The hymn-writer, Isaac Watts, had the words 100% correct when he wrote, “Joy to the world! The LORD is come!” Joy is gladness in our soul that radiates to every area of our life. The word “joy” appears at least 165 times in the Bible. Joy is an attribute of the Godhead (Psalm 16:11). It is a fruit of the Spirit mentioned in Galatians 5:22. Jesus states in John 15:11, “these things I have spoken to you, that My joy may remain in you, and that your joy may be full.” And the last part of Nehemiah 8:10 proclaims, “the joy of the LORD is your strength.” Now go back to the popular phrase by penned by Mr. Watts, “Joy to the world! The LORD is come!” His theology of joy was found in the LORD.
People today are rightfully looking for joy. The problem is that it is possible to look for joy in the wrong places. This becomes apparent when our theology of joy is not built on the LORD. Psalms 16:11 states, “You will show me the path of life; in Your presence is fullness of joy; at Your right hand there are pleasures forever-more.” And when we connect that verse with the previous verse which proclaims: “For You will not leave my soul in Sheol, Nor will You allow Your Holy One to see corruption,” we see that joy is possible because of the death and burial and resurrection of Jesus Christ. You see, the Lord has come, and He came into this world so that He could die on the cross for our sins. The angel proclaimed on the night that Jesus was born: “I bring you good tidings of great joy which will be to all people, for there is born this day in the city of David a Savior, who is Christ the Lord.” Praise the LORD that Jesus Christ was born to die, so that you and I might have “the way” (John 14:6) for our sins to be paid for and that we might be able to enter the presence of the LORD where there is fullness of joy. May our theology of joy both in thought and in practice be based upon the LORD and what He has done in providing salvation through our Lord Jesus Christ!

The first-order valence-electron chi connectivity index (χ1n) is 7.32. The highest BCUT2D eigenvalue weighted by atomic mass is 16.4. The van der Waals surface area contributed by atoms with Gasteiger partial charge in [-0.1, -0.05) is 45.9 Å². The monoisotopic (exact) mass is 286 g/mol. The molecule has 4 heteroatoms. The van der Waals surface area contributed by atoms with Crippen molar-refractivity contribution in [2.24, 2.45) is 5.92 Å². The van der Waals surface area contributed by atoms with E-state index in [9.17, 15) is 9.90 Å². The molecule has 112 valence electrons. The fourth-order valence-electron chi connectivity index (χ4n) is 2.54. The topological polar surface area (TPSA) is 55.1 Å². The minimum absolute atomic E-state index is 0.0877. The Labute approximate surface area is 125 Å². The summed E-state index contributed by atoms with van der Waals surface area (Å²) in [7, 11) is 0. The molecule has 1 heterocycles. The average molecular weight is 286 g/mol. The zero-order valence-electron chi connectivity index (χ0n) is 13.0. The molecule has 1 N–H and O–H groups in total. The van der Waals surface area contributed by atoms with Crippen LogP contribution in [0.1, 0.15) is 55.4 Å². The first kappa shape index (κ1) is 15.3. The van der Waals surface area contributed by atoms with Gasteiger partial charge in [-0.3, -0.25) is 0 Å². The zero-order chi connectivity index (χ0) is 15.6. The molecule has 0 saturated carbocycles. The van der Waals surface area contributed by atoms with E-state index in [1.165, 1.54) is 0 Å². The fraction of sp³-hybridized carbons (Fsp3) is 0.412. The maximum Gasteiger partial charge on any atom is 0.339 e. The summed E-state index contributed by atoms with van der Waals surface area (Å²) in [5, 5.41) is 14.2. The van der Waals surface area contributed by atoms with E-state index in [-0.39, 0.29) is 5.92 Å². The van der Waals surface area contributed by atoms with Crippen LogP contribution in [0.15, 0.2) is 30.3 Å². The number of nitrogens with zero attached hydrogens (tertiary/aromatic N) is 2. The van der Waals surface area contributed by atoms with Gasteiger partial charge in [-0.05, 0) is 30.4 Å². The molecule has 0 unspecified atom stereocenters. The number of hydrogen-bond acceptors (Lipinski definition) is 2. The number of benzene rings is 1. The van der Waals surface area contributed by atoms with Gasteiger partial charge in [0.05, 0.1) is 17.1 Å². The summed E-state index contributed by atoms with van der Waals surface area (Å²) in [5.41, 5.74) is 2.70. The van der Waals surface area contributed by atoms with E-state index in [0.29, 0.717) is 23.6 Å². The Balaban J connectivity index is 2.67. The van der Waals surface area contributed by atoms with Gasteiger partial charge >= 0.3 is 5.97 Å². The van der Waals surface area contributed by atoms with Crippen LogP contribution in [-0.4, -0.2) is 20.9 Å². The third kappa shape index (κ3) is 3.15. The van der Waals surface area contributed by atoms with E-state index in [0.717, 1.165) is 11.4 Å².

If our theology of joy is not based on the LORD, we will miss out on the “fullness of joy.” And instead, we will settle for partial joy at best. Even at Christmas time, we can settle for partial joy. There are many joyful blessings of Christmas: being with loved ones and giving and receiving presents. But may I encourage you this Christmas that even if every present on your Christmas wish list comes true, don’t be content with that partial joy. If our joy is based on any-one other than the LORD, we will miss out on fullness of joy. So in the midst of the fullness of this season, remember the lyrics to the familiar Christmas carol, “Joy to the world, the Lord is come!”